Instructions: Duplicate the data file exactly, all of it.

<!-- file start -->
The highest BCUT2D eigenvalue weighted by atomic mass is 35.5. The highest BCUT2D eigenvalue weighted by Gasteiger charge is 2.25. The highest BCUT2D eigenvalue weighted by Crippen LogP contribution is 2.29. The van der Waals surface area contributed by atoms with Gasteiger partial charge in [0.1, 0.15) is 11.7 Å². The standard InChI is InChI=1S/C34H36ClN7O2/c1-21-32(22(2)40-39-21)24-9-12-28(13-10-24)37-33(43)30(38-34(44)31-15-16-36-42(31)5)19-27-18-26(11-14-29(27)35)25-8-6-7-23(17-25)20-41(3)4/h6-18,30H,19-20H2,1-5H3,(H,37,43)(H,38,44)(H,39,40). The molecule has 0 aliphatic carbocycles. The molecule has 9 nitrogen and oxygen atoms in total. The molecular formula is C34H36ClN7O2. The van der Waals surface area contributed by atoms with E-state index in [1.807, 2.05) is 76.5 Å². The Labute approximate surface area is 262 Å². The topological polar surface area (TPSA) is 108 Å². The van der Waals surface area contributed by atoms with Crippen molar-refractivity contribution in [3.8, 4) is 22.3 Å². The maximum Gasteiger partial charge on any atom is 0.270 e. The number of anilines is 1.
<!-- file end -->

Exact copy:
The highest BCUT2D eigenvalue weighted by atomic mass is 35.5. The highest BCUT2D eigenvalue weighted by Gasteiger charge is 2.25. The highest BCUT2D eigenvalue weighted by Crippen LogP contribution is 2.29. The van der Waals surface area contributed by atoms with Gasteiger partial charge in [0.1, 0.15) is 11.7 Å². The standard InChI is InChI=1S/C34H36ClN7O2/c1-21-32(22(2)40-39-21)24-9-12-28(13-10-24)37-33(43)30(38-34(44)31-15-16-36-42(31)5)19-27-18-26(11-14-29(27)35)25-8-6-7-23(17-25)20-41(3)4/h6-18,30H,19-20H2,1-5H3,(H,37,43)(H,38,44)(H,39,40). The molecule has 0 aliphatic carbocycles. The molecule has 9 nitrogen and oxygen atoms in total. The molecular formula is C34H36ClN7O2. The van der Waals surface area contributed by atoms with E-state index in [1.807, 2.05) is 76.5 Å². The Labute approximate surface area is 262 Å². The topological polar surface area (TPSA) is 108 Å². The van der Waals surface area contributed by atoms with Crippen molar-refractivity contribution in [3.8, 4) is 22.3 Å². The maximum Gasteiger partial charge on any atom is 0.270 e. The number of anilines is 1.